Are you insecure about something? Your body shape? Is your nose to big or your chin too long? Do you think you’re not as smart as all your friends? Do you doubt yourself? Do you criticise people when they succeed? Do you use foul language all the time? Are you materialistic? Well, you might be surprised by what these mean.
Everyone has insecurities and that includes your parents, other kids or adults around you, and yes, even famous people. Don’t think for a minute that it’s only you who feels this way.
There are lots of reasons why people can feel insecure. Sometimes these things are out of your control. They can be caused by difficult family situations, peer pressure, or a past failed attempt to do something. It can also be much more complicated than that. Insecurities can arise from violent or distressing situations. That’s why it’s important to realise and understand your own and other people’s insecurities.
A person who is secure in themselves has a solid understanding of who they are. They are not threatened by the brilliance of others because they appreciate their own self-worth. They believe in who they are and understand they deserve a place in the world. They also value other people and their opinions, beliefs and attitudes.
On the other hand if a person is quick to criticise you, is rude or unkind, it’s a very good indication that you may have just met an insecure person. Often this is a good way to recognise who feels good about themselves and who doesn’t. As human beings we are very good trying to hide things, but inevitably, our behaviour will always show something about who we really are.
Spotting other people’s insecurities is a good way to develop your own compassion and empathy towards others.
- Overly competitive. I’ve seen this many times. People in positions of power who don’t have the self-confidence, skills or knowledge to carry out the role they have been given. Often they will make others look bad to take the emphasis away from their inability to perform their tasks. This all comes down to their own insecurity.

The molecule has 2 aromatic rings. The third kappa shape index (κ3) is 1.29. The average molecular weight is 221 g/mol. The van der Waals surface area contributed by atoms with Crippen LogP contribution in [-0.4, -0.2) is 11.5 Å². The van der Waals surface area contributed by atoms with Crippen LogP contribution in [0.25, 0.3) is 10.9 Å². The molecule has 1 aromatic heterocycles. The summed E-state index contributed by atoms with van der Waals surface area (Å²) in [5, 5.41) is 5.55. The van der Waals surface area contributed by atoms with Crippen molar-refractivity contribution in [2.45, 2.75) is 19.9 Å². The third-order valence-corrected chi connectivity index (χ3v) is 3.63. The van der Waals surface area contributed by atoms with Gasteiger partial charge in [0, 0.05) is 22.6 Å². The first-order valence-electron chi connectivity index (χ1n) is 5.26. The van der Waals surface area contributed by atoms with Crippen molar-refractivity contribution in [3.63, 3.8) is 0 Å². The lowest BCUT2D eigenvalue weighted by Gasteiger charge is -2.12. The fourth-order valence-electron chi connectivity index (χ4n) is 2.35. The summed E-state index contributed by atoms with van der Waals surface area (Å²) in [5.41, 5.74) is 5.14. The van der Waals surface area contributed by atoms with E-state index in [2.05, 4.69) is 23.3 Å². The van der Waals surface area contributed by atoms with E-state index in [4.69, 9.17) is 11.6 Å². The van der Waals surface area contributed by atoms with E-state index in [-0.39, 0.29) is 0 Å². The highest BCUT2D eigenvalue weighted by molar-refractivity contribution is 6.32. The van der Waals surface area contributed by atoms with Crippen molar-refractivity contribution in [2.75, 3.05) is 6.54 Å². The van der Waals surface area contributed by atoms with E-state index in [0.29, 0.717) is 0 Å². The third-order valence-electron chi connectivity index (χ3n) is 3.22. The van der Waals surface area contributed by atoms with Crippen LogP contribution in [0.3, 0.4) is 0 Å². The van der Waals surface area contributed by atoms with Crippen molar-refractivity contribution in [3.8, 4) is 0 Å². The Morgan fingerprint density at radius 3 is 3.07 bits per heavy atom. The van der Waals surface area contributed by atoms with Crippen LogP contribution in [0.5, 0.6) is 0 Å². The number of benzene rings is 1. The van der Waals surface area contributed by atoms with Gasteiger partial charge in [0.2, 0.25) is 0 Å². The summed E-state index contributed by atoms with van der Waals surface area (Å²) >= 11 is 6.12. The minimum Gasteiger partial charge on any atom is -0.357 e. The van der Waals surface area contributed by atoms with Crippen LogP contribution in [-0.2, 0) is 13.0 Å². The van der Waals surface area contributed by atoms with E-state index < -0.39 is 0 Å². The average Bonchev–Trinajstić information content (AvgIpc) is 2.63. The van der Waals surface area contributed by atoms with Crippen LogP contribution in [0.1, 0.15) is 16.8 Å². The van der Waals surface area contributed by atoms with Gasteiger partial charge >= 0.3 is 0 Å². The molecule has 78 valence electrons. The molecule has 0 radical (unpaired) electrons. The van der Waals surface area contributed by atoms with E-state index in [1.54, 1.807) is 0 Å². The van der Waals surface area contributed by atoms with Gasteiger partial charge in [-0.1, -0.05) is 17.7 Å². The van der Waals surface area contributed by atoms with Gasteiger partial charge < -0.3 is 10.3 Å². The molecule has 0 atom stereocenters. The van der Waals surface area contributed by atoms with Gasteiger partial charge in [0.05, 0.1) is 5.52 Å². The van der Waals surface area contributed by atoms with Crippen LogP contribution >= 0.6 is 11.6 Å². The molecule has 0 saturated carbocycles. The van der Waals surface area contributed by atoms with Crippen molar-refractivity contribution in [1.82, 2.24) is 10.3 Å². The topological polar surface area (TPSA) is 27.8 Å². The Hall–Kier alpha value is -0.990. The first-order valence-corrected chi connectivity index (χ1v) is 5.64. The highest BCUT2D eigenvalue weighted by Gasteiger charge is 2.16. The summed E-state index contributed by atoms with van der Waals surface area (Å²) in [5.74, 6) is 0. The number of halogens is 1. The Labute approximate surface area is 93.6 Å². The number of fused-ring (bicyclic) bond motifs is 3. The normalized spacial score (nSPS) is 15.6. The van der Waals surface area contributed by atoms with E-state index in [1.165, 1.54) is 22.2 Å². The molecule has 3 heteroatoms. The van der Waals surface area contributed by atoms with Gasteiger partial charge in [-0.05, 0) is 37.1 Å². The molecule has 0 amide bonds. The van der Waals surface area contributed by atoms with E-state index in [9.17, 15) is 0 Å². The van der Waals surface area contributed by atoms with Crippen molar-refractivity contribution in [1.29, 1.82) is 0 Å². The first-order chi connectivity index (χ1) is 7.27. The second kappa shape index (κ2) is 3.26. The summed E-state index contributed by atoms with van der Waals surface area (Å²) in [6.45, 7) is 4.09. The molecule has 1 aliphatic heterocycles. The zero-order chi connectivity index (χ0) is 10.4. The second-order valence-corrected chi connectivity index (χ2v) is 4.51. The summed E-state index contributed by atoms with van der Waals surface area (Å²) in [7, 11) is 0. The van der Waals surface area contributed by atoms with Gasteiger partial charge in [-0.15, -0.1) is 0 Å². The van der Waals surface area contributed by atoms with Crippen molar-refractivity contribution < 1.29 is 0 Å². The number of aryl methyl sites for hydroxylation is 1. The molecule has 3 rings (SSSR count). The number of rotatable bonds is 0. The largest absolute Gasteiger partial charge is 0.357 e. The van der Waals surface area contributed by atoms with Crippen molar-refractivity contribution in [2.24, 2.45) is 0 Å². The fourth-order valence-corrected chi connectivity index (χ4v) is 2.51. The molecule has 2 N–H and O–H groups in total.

- Those who curse or use foul language all the time. This is the tough exterior syndrome. Those who have a need to speak foul to hide a much deeper and perhaps more complex insecurity.
- Most people will know this one. Those who need “material things” to show that they have made it to the big time. Some of the wealthiest people I know don’t showcase their wealth. Most people wouldn’t know they are wealthy beyond your belief. If you care too much about what other people think of how much “stuff” you have in your life, unfortunately, I’m afraid this is your insecure perception of life and success.
In the next blog post I add a few more to this list.
Note: this awareness is not provided so people can belittle or take advantage of someone who may be insecure. It’s main purpose is so people can recognise their own insecurities and work towards managing them, and also, to build people’s compassion and empathy for others who are experiencing insecurities.
For now, I’ll leave you with a quote from Devon Aoki.
Everyone has their own insecurities, regardless of how you look or how people perceive you, but sometimes people give their insecurities too much power. Defining beauty is simply a matter of opinion. For me, real beauty has very little to do with the structure of someone’s face or body. ― Devon Aoki
Until next time, be brave and bold in your chosen field of creativity. And never be afraid to explore new techniques.